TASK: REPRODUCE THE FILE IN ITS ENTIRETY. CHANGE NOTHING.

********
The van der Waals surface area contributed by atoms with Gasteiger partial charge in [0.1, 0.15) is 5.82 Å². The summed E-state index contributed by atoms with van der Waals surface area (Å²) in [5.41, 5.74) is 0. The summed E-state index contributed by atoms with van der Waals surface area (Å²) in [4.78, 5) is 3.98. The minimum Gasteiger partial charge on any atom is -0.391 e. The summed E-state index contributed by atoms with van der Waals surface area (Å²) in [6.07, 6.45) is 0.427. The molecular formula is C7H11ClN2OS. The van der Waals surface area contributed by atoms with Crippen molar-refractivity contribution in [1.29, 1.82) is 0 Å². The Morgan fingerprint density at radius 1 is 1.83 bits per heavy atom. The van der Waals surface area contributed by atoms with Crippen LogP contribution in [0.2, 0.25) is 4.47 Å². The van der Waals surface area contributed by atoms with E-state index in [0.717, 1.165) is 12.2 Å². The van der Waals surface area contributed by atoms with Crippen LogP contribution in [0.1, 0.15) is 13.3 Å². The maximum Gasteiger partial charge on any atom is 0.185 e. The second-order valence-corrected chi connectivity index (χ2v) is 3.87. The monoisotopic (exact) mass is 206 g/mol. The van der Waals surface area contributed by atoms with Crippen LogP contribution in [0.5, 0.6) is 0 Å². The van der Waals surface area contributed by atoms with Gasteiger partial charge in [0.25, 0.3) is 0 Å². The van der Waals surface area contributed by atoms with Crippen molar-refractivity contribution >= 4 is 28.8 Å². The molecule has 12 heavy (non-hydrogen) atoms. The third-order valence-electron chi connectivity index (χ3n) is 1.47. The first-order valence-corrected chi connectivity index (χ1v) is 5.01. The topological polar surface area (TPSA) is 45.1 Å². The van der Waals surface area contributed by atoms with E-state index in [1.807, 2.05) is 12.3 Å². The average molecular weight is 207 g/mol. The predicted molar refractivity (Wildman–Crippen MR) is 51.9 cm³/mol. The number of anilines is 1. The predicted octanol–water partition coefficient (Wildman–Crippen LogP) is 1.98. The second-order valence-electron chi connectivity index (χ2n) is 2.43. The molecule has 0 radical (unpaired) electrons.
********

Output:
The van der Waals surface area contributed by atoms with Gasteiger partial charge in [0.1, 0.15) is 5.82 Å². The summed E-state index contributed by atoms with van der Waals surface area (Å²) in [5.41, 5.74) is 0. The summed E-state index contributed by atoms with van der Waals surface area (Å²) in [4.78, 5) is 3.98. The minimum Gasteiger partial charge on any atom is -0.391 e. The summed E-state index contributed by atoms with van der Waals surface area (Å²) in [6.07, 6.45) is 0.427. The molecular formula is C7H11ClN2OS. The van der Waals surface area contributed by atoms with Crippen molar-refractivity contribution in [1.29, 1.82) is 0 Å². The Morgan fingerprint density at radius 1 is 1.83 bits per heavy atom. The van der Waals surface area contributed by atoms with Crippen LogP contribution in [0.2, 0.25) is 4.47 Å². The van der Waals surface area contributed by atoms with E-state index in [0.717, 1.165) is 12.2 Å². The van der Waals surface area contributed by atoms with Crippen LogP contribution in [0.1, 0.15) is 13.3 Å². The maximum Gasteiger partial charge on any atom is 0.185 e. The second-order valence-corrected chi connectivity index (χ2v) is 3.87. The monoisotopic (exact) mass is 206 g/mol. The van der Waals surface area contributed by atoms with Crippen LogP contribution in [0.5, 0.6) is 0 Å². The van der Waals surface area contributed by atoms with Gasteiger partial charge in [0.25, 0.3) is 0 Å². The van der Waals surface area contributed by atoms with Crippen molar-refractivity contribution >= 4 is 28.8 Å². The molecule has 12 heavy (non-hydrogen) atoms. The third-order valence-electron chi connectivity index (χ3n) is 1.47. The first-order valence-corrected chi connectivity index (χ1v) is 5.01. The topological polar surface area (TPSA) is 45.1 Å². The van der Waals surface area contributed by atoms with E-state index in [1.807, 2.05) is 12.3 Å². The average molecular weight is 207 g/mol. The predicted molar refractivity (Wildman–Crippen MR) is 51.9 cm³/mol. The number of anilines is 1. The predicted octanol–water partition coefficient (Wildman–Crippen LogP) is 1.98. The second-order valence-electron chi connectivity index (χ2n) is 2.43. The molecule has 0 radical (unpaired) electrons.